Wednesday, June 28, 2006

Anyone incipient librarians out there?

So, the top dog of our lab had a meeting with all of us under-rodents on Monday. One thing he wants done is a compilation of all the papers ever written with data that came out of our machine. When faced with tasks like this, I generally turn to my most trusted method of literature searching; I ask someone clueful. Unfortunately that option is not available right now.

In an ideal research community, this task would be simple. Journal publishers, eager to compete with each other to have the most user-friendly publications, would cross-reference and meta-label everything useful. In this publication paradise, one could search papers by author, or by sample locale, or by standards or constant values used.

In reality, such a system may well exist. But if it does, it is almost certainly owned by Elsevier, and they grant access only to those willing to donate their left testicle, with all subsidiary, genetic and IP rights that would ordinarily be attached (Could this explain the dearth of women in science?).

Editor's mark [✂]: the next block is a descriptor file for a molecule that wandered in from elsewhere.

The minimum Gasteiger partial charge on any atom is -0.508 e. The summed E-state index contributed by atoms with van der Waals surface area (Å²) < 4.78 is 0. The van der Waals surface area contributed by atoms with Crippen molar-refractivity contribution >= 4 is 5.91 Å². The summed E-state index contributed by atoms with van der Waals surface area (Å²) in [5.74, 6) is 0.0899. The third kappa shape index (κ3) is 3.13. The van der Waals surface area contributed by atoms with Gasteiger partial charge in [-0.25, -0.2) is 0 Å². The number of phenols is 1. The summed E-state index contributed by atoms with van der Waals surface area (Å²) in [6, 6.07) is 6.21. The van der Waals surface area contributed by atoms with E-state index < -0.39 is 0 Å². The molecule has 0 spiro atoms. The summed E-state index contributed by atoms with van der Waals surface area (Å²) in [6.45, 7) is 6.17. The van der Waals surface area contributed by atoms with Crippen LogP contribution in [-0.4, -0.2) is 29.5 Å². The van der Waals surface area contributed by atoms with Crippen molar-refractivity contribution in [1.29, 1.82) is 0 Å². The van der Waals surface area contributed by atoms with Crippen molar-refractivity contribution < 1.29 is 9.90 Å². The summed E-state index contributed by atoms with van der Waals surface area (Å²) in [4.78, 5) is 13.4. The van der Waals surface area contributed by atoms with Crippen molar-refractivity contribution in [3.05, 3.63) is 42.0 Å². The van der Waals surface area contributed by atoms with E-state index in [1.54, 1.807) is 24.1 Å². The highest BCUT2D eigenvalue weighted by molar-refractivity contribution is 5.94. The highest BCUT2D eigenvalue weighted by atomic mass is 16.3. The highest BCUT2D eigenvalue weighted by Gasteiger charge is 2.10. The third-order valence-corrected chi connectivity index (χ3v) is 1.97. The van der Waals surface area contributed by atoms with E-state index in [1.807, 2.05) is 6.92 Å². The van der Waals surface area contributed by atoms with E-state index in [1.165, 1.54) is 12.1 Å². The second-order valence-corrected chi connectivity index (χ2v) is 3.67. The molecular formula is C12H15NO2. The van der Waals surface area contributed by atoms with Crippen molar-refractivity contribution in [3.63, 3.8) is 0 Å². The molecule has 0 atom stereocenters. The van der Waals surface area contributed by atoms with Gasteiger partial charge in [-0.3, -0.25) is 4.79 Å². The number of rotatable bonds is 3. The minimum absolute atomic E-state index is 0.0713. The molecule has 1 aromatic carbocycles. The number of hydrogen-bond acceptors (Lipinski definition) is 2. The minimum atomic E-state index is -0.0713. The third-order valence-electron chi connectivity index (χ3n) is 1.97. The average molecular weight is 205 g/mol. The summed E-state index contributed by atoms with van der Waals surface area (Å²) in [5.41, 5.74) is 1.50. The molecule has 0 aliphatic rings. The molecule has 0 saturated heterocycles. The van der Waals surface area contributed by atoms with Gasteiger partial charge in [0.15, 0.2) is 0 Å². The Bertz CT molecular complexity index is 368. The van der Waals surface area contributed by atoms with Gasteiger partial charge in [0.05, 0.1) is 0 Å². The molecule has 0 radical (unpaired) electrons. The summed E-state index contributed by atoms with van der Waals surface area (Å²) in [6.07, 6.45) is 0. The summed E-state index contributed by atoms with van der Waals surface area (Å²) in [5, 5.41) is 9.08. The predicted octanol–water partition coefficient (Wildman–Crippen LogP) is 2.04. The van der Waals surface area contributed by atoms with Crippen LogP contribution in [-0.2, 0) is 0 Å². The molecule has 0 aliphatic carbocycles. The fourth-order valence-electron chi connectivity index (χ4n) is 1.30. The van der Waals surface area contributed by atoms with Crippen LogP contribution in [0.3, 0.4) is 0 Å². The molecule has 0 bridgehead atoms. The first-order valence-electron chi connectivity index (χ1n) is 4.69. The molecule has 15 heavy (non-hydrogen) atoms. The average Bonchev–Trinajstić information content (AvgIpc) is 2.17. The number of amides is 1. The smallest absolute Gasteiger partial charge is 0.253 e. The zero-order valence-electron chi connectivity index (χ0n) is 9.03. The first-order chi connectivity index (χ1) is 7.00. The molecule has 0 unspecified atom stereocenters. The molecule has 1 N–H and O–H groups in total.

So if anyone can think of a less emasculating way to do this sort of literature search, my unborn children would appreciate it. In the mean time, I’ll try the personably technophobic method of asking everyone on the booking sheet (yes, we still schedule on paper) for reprints, and hope that the data pirates are not a statistically meaningful subset of the publication base.

2 comments:

yami mcmoots said...

Your employer hasn't cut off its institutional left testicle in your stead?

AFAIK Web of Science doesn't tag by sample or standard, but if you look at who's cited the papers you're sent, you can probably catch most of the data pirates.

Lab Lemming said...

I can't say whether they cut it off or not, but the powers that be certainly seem to have dispensed with BOTH, given their rather appauling lack of spine these days. Of course, this testicular-vertebral correlation is known primarily from the literature; I suspect it is unsupported by the fossil record.*

As for the papers, Dr. Top Dog walked into lab this morning with a 180 mm slab of ex-tree, which he called the "first half". I'll compare that with the known users once the second half gets logged, pulped, and printed, and we'll look for glaring absences and investigate accordingly.

* As far as I know, testicles are not well represented in the fossil record.